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Contact your member of Congress or U.S. Senators TODAY and ask them to cosponsor the ABLE Adjustment Act! #ExpandABLE

Join APSE in supporting passage of important legislation designed to expand and protect ABLE Accounts – an important tool that makes it easier for people with disabilities to build greater financial security and independence through saving and earning money without losing health benefits and other needed supports.  Senator Bob Casey (D-PA) and U.S. Representative Tony Cárdenas (D-CA) re-introduced the ABLE Age Adjustment Act (S. 817/ H.R. 1874) this year; if passed, this bill would expand eligibility for ABLE accounts by expanding the age of onset of disability from age 26 to 46.

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Since 2014, the ABLE Act has allowed individuals who acquired their disabilities before the age of 26 (and who meet other eligibility criteria) to save funds in tax-advantaged ABLE accounts (similar to 529 college savings accounts) to pay for disability-related expenses. The assets in these accounts are excluded from eligibility determinations for programs like Supplemental Security Income (SSI) and Medicaid.

Because the current ABLE program is limited to individuals who acquired their disabilities before age 26, others whose disabilities or conditions were diagnosed or acquired after age 26 (those with traumatic brain or spinal cord injuries, mental illness, MS and veterans) are not currently eligible for ABLE accounts.

The limit on ABLE accounts to those under the age of 26 was added in order to reduce the cost of the original bill (based on a score that the Congressional Budget Office determines for a 10-year cost projection).  This is an issue for two reasons:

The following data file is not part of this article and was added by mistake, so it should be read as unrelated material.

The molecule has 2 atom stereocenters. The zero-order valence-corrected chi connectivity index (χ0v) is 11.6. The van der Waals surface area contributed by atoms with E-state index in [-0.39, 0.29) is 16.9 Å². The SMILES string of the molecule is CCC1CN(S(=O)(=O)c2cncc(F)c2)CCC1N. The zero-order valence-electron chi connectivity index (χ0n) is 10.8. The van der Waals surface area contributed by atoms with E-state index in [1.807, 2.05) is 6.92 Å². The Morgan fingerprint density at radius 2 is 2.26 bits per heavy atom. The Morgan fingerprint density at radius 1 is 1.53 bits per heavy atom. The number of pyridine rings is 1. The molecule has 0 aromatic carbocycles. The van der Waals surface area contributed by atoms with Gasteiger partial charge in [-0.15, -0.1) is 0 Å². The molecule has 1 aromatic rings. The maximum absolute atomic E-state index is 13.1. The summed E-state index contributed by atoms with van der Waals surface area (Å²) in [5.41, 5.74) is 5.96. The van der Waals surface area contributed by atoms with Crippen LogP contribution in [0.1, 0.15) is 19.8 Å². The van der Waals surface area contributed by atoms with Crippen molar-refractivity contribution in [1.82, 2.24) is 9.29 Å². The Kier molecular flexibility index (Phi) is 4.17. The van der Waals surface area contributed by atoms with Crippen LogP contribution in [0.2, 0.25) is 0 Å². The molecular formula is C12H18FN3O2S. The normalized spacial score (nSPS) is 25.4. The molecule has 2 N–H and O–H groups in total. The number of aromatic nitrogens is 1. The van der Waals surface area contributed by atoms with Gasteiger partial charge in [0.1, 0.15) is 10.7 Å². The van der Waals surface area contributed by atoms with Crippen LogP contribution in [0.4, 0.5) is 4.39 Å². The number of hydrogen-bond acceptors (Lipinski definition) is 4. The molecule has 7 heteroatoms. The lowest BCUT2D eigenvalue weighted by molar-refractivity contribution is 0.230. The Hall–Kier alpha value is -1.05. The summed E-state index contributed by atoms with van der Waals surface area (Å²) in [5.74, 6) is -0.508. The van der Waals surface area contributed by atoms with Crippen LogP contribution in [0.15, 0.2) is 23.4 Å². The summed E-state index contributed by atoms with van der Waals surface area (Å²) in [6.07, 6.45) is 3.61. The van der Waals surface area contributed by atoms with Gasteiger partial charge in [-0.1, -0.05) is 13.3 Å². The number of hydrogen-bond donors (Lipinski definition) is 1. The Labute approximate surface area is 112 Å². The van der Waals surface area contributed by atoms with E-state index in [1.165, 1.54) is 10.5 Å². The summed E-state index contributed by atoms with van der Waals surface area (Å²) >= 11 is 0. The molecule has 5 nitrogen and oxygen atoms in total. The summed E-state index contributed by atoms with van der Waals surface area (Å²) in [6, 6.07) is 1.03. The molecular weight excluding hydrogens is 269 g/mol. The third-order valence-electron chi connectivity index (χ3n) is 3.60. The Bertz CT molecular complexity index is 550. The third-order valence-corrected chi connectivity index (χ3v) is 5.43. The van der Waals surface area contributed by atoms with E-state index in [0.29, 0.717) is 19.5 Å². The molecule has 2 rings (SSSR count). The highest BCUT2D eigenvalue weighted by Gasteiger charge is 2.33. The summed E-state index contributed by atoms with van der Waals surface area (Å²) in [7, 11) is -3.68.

1. Millions of individuals are ineligible for ABLE accounts simply because they acquired their disabilities after an arbitrary age (26) and are therefore unable to take advantage of this program.
  2. The long-term sustainability, availability, and affordability of ABLE programs to individuals with disabilities are in doubt without the expansion of eligibility. Recent data from the National Association of State Treasurers (NAST) shows that passage of the ABLE Age Adjustment Act is critical for the sustainability of the ABLE programs. According to the NAST Sustainability Report, the “age increase legislation…will be paramount to achieving ABLE sustainability…”.[1]

ABLE accounts can support long-term employment for several reasons.  Account holders may contribute up to $14,000 per year without (up to a total of $100,000) without jeopardizing eligibility for SSI and Medicaid. Individuals who earn above the Social Security Substantial Gainful Activity (SGA) limits may save up to $25,000 per year. This amount may be the difference between relying solely on benefits and enabling an individual to live independently; it may also enable individuals who are concerned about jeopardizing benefits from turning down raises or promotions to keep their earnings artificially low. The ability to work, earn, and build assets are keys to a life of independence. Opening an ABLE account can be an important tool in paving an independent path.

 

Please call or email your Representative and your Senators TODAY and ask them to co-sponsor the ABLE Age Adjustment Act. Click here to take Action.

Join us in a social media push for ABLE send a Facebook post or tweet to your Member of Congress asking them to co-sponsor the ABLE Act! Be sure to use the hashtag #ExpandABLE 

 

[1] CCD brief: “Fulfill the Promise of Economic Empowerment of People With Disabilities and Preserve the Sustainability of ABLE Programs: Pass the ABLE Age Adjustment Act (H.R. 1874/S. 817).